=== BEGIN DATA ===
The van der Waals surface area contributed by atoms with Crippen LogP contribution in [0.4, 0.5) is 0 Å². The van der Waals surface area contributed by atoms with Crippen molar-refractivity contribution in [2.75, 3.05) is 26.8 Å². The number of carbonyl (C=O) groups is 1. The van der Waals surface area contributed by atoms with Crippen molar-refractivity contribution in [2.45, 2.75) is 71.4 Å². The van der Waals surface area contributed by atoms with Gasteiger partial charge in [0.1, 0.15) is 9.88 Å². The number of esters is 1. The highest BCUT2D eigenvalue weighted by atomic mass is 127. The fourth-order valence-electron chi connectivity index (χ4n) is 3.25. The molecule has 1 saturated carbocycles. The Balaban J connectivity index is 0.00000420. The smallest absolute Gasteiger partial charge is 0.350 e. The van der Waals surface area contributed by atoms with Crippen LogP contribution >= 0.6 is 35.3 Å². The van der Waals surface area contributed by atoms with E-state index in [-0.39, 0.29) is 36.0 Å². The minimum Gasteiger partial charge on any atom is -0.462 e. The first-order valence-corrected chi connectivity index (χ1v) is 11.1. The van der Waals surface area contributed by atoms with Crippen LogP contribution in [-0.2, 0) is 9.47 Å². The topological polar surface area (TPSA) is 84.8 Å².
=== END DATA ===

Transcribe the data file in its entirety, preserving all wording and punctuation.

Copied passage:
The van der Waals surface area contributed by atoms with Crippen LogP contribution in [0.4, 0.5) is 0 Å². The van der Waals surface area contributed by atoms with Crippen molar-refractivity contribution in [2.75, 3.05) is 26.8 Å². The number of carbonyl (C=O) groups is 1. The van der Waals surface area contributed by atoms with Crippen molar-refractivity contribution in [2.45, 2.75) is 71.4 Å². The van der Waals surface area contributed by atoms with Gasteiger partial charge in [0.1, 0.15) is 9.88 Å². The number of esters is 1. The highest BCUT2D eigenvalue weighted by atomic mass is 127. The fourth-order valence-electron chi connectivity index (χ4n) is 3.25. The molecule has 1 saturated carbocycles. The Balaban J connectivity index is 0.00000420. The smallest absolute Gasteiger partial charge is 0.350 e. The van der Waals surface area contributed by atoms with Crippen LogP contribution >= 0.6 is 35.3 Å². The van der Waals surface area contributed by atoms with E-state index in [-0.39, 0.29) is 36.0 Å². The minimum Gasteiger partial charge on any atom is -0.462 e. The first-order valence-corrected chi connectivity index (χ1v) is 11.1. The van der Waals surface area contributed by atoms with Crippen LogP contribution in [-0.2, 0) is 9.47 Å². The topological polar surface area (TPSA) is 84.8 Å².